Because of its ability to harvest algae cells intact, AECOM’s Nutrient Interceptor and Removal System (NIRS) harvesting technology was seen as the only viable technology that could help mitigate this crisis. By physically removing algae cells, which contain the key nutrients of nitrogen and phosphorus, NIRS eliminates the food source for algae growth. Yet, the removal of HABs and treatment of the toxic blue-green algae containing microcystin via the NIRS had never been conducted in a field application. Fortunately, a range of relevant disciplines allowed AECOM’s HAB team to quickly develop what is now a scalable, modular practical solution—and one that provided immediate relief for Florida.

NIRS uses a concept similar to the type of skimmers that are used to recover oil from the water’s surface during a spill. It selectively removes live algae from the phototrophic zone. This enables our system to capture highly concentrated algae cells in the water column, before they die and float to the surface. The collected algae is separated from the water and concentrated into a dense biomass. The separated water is then filtered within the NIRS system into a crystal-clear water stream and returned to the water body. The biomass is transformed into a paste that has re-use potential such as feedstock in the creation of biofoams or as an energy source for a biocrude that can be used to fuel the waterway’s own remediation process.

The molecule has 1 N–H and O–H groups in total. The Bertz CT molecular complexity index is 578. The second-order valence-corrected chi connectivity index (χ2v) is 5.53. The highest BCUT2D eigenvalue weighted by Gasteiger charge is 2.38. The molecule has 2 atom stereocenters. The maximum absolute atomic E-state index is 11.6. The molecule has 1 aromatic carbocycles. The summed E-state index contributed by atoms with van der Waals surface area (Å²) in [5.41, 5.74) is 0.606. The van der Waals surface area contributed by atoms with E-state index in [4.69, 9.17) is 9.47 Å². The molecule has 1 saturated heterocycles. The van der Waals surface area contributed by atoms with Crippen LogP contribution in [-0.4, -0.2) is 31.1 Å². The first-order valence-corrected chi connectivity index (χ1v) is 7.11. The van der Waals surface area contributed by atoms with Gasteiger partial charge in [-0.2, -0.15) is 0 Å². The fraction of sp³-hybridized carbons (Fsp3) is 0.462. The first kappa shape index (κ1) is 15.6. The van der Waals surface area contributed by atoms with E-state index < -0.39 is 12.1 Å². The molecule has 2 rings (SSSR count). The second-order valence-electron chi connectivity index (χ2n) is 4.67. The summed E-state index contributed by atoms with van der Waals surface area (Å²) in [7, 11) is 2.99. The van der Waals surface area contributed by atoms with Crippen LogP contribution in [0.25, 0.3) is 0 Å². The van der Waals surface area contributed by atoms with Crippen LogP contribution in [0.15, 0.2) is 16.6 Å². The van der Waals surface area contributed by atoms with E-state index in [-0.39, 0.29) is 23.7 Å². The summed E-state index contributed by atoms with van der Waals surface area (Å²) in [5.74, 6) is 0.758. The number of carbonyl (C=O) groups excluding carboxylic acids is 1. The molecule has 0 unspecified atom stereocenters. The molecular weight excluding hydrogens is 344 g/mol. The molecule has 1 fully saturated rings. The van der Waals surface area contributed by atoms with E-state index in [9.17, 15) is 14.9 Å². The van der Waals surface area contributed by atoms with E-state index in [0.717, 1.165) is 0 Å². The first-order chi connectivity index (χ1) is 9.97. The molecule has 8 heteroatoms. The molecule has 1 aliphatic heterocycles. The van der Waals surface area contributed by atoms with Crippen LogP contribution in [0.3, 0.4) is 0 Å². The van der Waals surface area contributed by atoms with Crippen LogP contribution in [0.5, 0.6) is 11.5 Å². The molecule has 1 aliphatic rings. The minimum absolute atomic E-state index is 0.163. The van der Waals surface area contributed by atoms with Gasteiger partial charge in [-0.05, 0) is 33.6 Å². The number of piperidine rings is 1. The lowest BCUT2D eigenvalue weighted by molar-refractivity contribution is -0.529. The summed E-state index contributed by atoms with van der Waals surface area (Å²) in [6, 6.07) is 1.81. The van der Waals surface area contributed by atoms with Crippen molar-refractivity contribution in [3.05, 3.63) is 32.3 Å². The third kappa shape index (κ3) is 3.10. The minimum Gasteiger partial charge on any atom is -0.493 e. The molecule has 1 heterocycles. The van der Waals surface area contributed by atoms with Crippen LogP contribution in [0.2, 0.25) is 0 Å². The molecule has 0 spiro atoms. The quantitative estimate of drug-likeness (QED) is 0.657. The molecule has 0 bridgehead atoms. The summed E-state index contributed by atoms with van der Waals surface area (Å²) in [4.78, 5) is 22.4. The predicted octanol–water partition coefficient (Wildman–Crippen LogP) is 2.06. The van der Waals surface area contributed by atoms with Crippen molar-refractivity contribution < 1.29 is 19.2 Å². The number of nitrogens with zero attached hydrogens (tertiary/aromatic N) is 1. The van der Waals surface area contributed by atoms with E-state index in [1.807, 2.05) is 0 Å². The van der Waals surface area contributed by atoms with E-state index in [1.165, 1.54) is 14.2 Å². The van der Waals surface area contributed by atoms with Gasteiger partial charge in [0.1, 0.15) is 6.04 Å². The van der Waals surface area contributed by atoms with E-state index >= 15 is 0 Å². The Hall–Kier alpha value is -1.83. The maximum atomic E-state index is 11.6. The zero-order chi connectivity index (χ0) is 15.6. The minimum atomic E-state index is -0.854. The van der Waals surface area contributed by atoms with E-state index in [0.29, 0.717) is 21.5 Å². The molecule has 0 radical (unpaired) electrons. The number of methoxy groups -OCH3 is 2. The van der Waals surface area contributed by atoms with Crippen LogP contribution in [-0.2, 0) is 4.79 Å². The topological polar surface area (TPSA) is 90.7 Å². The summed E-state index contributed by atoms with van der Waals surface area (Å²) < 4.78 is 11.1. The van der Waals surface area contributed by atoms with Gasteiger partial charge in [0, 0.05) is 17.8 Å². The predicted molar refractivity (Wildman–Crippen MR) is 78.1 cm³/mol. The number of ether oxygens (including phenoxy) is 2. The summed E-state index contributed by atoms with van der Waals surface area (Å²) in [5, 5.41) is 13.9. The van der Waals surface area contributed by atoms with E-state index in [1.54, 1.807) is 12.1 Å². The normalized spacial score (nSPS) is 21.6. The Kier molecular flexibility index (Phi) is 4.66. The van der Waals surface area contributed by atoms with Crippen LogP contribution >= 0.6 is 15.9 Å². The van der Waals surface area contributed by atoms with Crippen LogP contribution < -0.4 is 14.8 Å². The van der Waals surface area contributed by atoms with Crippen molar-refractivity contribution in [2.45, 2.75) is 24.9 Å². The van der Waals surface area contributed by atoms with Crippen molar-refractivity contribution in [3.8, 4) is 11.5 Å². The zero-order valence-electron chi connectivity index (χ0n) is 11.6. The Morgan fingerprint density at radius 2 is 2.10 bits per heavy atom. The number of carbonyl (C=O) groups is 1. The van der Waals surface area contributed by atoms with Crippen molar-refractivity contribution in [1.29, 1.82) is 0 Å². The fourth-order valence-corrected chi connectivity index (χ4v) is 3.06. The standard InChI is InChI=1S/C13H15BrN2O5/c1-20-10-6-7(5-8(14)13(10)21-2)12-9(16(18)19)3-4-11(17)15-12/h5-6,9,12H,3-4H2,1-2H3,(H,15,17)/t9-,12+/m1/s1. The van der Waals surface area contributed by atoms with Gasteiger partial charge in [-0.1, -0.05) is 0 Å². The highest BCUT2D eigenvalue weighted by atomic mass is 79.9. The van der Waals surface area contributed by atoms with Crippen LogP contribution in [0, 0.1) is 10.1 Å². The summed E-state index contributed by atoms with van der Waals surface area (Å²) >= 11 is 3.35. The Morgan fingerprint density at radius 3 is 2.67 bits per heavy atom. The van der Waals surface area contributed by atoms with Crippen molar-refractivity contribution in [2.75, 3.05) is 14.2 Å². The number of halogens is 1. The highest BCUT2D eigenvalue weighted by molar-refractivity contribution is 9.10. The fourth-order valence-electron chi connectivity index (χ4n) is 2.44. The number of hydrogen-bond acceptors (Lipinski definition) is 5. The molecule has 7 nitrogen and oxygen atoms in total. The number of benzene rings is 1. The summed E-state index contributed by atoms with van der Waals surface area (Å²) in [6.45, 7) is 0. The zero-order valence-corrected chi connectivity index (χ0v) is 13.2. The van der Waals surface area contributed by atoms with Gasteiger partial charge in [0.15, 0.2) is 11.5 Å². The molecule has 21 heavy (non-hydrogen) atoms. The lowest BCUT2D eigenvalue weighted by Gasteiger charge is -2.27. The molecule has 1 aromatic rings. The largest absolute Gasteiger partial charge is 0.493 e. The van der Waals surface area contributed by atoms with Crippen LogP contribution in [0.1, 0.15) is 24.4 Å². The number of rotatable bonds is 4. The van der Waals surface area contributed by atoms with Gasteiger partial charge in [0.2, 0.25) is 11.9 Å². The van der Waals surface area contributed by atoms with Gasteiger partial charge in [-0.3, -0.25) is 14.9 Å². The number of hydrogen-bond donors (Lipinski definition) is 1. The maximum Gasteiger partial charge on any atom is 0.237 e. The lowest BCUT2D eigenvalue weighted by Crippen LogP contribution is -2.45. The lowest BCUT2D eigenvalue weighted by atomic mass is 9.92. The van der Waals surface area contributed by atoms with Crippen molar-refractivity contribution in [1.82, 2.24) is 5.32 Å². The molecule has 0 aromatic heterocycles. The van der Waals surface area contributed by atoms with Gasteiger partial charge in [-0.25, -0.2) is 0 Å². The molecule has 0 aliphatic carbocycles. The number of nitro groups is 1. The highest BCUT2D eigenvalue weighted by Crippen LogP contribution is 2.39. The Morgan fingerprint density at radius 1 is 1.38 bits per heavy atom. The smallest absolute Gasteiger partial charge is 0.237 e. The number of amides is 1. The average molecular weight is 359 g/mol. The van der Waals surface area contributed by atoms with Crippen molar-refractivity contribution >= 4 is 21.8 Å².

NIRS can capture and remove intact algal cells from the water column continuously throughout the year. It can be used to drastically reduce the nutrient loading into waterways and/or to restore eutrophic lake conditions by physically removing nutrients from the water. But most importantly, harvesting enables the platform to allow nutrient-rich water bodies to restore themselves over time. In addition, NIRS’ modular design and floatation separation technology allows the system to effectively operate in a wide range of environmental conditions. The modular system allows for cost-effective scalability to any size, which helps to address seasonal variability. 

Additional Benefits